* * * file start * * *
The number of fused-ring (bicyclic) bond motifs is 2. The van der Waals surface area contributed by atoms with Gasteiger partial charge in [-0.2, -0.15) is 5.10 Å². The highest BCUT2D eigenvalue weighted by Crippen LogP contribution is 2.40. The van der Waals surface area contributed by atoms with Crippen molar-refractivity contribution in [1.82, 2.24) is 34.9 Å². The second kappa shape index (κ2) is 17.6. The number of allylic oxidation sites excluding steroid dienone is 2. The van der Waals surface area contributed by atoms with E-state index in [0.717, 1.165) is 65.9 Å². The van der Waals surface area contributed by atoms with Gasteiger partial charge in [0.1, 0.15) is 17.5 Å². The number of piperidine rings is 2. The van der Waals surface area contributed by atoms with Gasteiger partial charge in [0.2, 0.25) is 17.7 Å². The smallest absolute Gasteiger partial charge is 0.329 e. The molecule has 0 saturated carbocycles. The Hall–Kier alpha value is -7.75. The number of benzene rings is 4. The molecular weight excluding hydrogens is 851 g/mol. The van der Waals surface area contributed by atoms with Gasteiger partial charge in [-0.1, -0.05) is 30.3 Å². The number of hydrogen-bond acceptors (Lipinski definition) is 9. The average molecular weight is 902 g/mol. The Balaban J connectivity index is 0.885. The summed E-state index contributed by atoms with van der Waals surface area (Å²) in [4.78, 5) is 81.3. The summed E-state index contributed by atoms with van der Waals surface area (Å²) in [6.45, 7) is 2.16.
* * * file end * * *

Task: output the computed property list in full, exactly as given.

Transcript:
The number of fused-ring (bicyclic) bond motifs is 2. The van der Waals surface area contributed by atoms with Gasteiger partial charge in [-0.2, -0.15) is 5.10 Å². The highest BCUT2D eigenvalue weighted by Crippen LogP contribution is 2.40. The van der Waals surface area contributed by atoms with Crippen molar-refractivity contribution in [1.82, 2.24) is 34.9 Å². The second kappa shape index (κ2) is 17.6. The number of allylic oxidation sites excluding steroid dienone is 2. The van der Waals surface area contributed by atoms with E-state index in [0.717, 1.165) is 65.9 Å². The van der Waals surface area contributed by atoms with Gasteiger partial charge in [0.1, 0.15) is 17.5 Å². The number of piperidine rings is 2. The van der Waals surface area contributed by atoms with Gasteiger partial charge in [0.2, 0.25) is 17.7 Å². The smallest absolute Gasteiger partial charge is 0.329 e. The molecule has 0 saturated carbocycles. The Hall–Kier alpha value is -7.75. The number of benzene rings is 4. The molecular weight excluding hydrogens is 851 g/mol. The van der Waals surface area contributed by atoms with Gasteiger partial charge in [-0.1, -0.05) is 30.3 Å². The number of hydrogen-bond acceptors (Lipinski definition) is 9. The average molecular weight is 902 g/mol. The Balaban J connectivity index is 0.885. The summed E-state index contributed by atoms with van der Waals surface area (Å²) in [4.78, 5) is 81.3. The summed E-state index contributed by atoms with van der Waals surface area (Å²) in [6.45, 7) is 2.16.